Black History Month is a time to celebrate the accomplishments, honor the history and center the experiences of Black Americans. The Michael J. Fox Foundation for Parkinson’s Research (MJFF) is highlighting Black History Month by sharing The PD Movers: We Keep Moving, an illustrated storybook resource for Black patients and families navigating Parkinson’s disease (PD), produced and supported by Columbia University Irving Institute for Translational Science. To date, most Parkinson’s research and care has not served and been fully representative of all people who live with the disease. MJFF is committed to sharing meaningful educational resources that have candid and relatable insights and practical strategies about navigating life with PD. (Find The PD Movers: We Keep Moving storybook and more books, podcasts and tools recommended by the community in MJFF’s Books & Resources section.)
Recently, we spoke with Lori Quinn, PT, EdD, Professor of Movement Science and Kinesiology at Teachers College of Columbia University, and Hiral Shah, MD, Assistant Professor of Neurology at Columbia University Irving Medical Center, who teamed up with people and families living with PD and community outreach professionals to create the PD Movers: We Keep Moving 62-page storybook. Designed specifically for the Black and African American Parkinson’s community with an aim to inspire, educate and connect each other, the book highlights the stories of people and families living with PD, including Bernard Coley, Denise Coley, Sandra Coplin, Victoria Dillard, Lorraine Haye, Angela Huckabee, Richard Huckabee, Don Ransom and Kermit Smith.
“Storytelling is a powerful method to teach and inspire others to live and thrive with disease,” says Dr. Shah. “And the book is a culmination of years of building trust and relationships with members of the community. We knew we wanted to describe the Parkinson’s journey from the perspective of patients and care partners. The authentic voices and beautiful images allow readers to see each unique contributor’s journey in recognizing early symptoms, the moment of diagnosis, engaging with treatment and care, and ultimately living and thriving with the disease.”
The team of contributors worked together to capture and emphasize themes and messages that came across during multiple conversations with people and families, including the challenges and delays of receiving a diagnosis, the role of faith and family in the care journey and what quality of life looks like to different people.
“We know there are many different strategies people use to help them live and thrive with PD. We hope that individuals from the Black and African American PD community can relate with one or more of the PD Movers stories, and will inspire people to share their own stories,” explains Dr. Quinn.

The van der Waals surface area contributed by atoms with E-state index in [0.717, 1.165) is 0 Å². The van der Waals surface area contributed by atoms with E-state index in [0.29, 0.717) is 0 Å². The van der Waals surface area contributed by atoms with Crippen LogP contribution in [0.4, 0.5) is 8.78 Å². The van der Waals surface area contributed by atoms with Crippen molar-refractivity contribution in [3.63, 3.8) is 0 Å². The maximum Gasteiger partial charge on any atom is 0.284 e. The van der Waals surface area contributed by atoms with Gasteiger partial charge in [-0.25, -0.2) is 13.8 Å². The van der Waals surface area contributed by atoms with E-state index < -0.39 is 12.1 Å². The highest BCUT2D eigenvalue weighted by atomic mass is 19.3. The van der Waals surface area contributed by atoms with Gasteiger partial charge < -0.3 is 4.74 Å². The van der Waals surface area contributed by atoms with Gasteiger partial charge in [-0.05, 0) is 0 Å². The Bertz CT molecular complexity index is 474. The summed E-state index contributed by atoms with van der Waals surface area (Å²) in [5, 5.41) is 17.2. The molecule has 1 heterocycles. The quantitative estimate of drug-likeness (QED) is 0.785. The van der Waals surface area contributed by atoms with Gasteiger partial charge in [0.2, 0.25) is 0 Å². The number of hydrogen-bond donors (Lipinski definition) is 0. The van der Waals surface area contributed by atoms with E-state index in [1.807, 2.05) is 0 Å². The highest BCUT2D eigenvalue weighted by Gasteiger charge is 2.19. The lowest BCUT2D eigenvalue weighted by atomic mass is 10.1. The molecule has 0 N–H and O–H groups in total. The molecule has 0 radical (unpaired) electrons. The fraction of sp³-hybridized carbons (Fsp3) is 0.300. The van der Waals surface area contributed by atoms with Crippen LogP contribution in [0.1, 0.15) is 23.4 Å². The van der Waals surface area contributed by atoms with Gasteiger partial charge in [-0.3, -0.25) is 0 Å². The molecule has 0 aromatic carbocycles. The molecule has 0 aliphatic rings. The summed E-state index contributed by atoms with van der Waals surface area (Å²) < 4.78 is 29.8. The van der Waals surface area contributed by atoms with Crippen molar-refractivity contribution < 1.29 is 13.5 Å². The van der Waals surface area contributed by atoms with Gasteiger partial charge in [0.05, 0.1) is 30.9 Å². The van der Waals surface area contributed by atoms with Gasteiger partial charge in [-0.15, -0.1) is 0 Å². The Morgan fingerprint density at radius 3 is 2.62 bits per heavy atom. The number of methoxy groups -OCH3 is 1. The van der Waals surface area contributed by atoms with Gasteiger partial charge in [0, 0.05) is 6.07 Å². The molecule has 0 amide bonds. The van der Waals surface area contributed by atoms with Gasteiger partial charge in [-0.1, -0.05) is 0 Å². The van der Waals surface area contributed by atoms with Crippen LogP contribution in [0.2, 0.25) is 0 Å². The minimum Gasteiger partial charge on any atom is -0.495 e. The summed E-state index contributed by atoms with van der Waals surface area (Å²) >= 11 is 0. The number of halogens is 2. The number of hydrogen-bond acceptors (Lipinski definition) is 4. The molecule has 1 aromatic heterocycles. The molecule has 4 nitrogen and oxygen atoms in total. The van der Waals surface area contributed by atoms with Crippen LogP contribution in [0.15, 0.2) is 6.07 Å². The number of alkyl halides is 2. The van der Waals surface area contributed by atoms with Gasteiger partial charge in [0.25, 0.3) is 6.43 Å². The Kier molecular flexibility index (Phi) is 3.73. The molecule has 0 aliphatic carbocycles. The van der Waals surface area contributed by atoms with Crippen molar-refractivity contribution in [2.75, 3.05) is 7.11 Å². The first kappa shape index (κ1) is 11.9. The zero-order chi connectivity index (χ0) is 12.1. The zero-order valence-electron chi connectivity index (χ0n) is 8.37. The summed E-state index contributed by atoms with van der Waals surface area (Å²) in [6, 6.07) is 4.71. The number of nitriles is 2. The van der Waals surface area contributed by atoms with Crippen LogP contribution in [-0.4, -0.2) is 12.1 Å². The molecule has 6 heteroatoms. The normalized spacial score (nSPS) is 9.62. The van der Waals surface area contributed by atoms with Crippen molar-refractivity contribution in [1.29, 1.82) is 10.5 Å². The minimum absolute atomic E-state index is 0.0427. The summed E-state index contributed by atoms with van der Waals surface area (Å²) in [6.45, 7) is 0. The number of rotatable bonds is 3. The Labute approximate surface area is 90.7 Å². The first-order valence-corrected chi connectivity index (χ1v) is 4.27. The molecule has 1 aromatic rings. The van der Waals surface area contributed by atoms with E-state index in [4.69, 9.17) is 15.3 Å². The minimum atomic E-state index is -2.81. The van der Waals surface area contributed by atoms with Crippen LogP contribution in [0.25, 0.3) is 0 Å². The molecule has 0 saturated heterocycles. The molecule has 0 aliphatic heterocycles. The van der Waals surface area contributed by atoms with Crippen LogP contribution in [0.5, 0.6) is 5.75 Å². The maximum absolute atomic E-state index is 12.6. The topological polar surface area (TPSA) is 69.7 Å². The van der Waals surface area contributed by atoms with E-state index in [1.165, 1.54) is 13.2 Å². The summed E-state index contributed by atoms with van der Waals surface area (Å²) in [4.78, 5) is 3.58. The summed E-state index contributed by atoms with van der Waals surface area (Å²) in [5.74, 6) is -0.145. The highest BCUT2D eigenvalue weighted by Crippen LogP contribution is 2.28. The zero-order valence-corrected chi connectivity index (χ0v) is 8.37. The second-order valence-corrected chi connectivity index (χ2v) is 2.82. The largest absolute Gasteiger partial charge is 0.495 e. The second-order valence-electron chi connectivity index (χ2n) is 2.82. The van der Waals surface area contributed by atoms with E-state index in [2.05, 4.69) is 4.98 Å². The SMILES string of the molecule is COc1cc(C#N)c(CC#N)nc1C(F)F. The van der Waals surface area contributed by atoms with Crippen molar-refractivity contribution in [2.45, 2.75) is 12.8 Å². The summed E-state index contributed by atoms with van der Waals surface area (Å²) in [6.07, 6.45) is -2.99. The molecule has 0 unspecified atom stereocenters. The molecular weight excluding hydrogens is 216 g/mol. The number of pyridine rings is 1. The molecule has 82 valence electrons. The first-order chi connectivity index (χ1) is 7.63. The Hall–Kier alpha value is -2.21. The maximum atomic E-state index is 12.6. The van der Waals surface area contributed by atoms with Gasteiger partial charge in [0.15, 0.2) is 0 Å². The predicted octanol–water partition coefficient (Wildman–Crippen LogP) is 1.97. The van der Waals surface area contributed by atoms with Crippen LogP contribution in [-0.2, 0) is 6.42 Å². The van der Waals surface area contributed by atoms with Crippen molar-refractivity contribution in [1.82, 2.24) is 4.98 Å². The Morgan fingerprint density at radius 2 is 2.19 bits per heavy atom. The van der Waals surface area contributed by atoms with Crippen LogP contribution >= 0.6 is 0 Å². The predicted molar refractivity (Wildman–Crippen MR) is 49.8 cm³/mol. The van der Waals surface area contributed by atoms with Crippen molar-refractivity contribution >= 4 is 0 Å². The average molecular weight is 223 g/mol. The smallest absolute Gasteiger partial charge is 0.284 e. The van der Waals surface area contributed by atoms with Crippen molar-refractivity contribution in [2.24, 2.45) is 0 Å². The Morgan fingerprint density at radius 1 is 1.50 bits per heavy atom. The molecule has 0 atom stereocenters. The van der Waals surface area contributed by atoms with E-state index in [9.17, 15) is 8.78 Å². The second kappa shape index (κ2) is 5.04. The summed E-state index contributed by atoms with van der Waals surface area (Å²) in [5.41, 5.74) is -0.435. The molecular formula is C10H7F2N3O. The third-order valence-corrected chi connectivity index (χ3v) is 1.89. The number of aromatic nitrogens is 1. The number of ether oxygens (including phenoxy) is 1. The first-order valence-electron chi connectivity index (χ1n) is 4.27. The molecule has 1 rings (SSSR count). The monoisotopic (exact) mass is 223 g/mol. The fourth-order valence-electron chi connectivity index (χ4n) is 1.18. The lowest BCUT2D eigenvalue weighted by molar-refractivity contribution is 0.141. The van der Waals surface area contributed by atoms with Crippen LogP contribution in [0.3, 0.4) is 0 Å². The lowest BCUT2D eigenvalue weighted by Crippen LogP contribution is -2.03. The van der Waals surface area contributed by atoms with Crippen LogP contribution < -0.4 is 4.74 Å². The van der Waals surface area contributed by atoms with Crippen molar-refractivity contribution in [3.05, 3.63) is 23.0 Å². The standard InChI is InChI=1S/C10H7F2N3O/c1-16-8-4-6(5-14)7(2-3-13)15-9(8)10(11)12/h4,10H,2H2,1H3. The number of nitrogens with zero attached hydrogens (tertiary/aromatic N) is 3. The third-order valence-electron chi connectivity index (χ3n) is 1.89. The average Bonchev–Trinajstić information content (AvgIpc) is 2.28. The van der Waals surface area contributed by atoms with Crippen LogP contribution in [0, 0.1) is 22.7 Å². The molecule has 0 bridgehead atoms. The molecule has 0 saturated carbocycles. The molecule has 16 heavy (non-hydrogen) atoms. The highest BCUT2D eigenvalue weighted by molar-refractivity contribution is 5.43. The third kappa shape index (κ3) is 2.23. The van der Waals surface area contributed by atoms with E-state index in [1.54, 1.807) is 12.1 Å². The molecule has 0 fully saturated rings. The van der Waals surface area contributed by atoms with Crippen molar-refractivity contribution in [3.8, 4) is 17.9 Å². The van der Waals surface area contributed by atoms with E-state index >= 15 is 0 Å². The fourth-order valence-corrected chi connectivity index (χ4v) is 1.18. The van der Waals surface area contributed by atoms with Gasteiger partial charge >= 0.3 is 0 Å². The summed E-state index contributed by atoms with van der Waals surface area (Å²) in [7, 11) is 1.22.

Diagnosed with PD in 2018, Denise Coley, and her husband Bernard Coley, of Morgan Hill, California, who participated as book contributors, have actively worked together to educate under-engaged communities and empower people impacted by Parkinson’s in the role they play toward better treatments and a cure. The compilation of first-person narrative and vibrant images underscores the importance of storytelling and being culturally sensitive in delivering information, says Bernard.
“The first time we met the over 12 PD Movers contributors over Zoom, it was a moment that made many of us tear up and say ‘wow,’” says Denise. “For many of us, it was the first moment we could ever recall seeing so many patients and families that looked like us. To tell our stories and to see our faces illustrated in this book opens the door to seeing that there are all kinds of people who get Parkinson’s.”
For Drs. Quinn and Shah, the Coley’s and all contributors, their hope is that the book can serve as not only a conversation starter for Black and African American Parkinson’s community members but also an inspiration to take action and keep moving.
Looking for more on this topic? Learn about inclusivity in Parkinson’s research and care by listening to MJFF’s podcast and read more stories from our Parkinson’s community here. The Foundation is always seeking to grow its diverse community of people touched by Parkinson’s disease. If interested, please email your story to firstname.lastname@example.org along with the best contact information to reach you. We may share your story in future communications.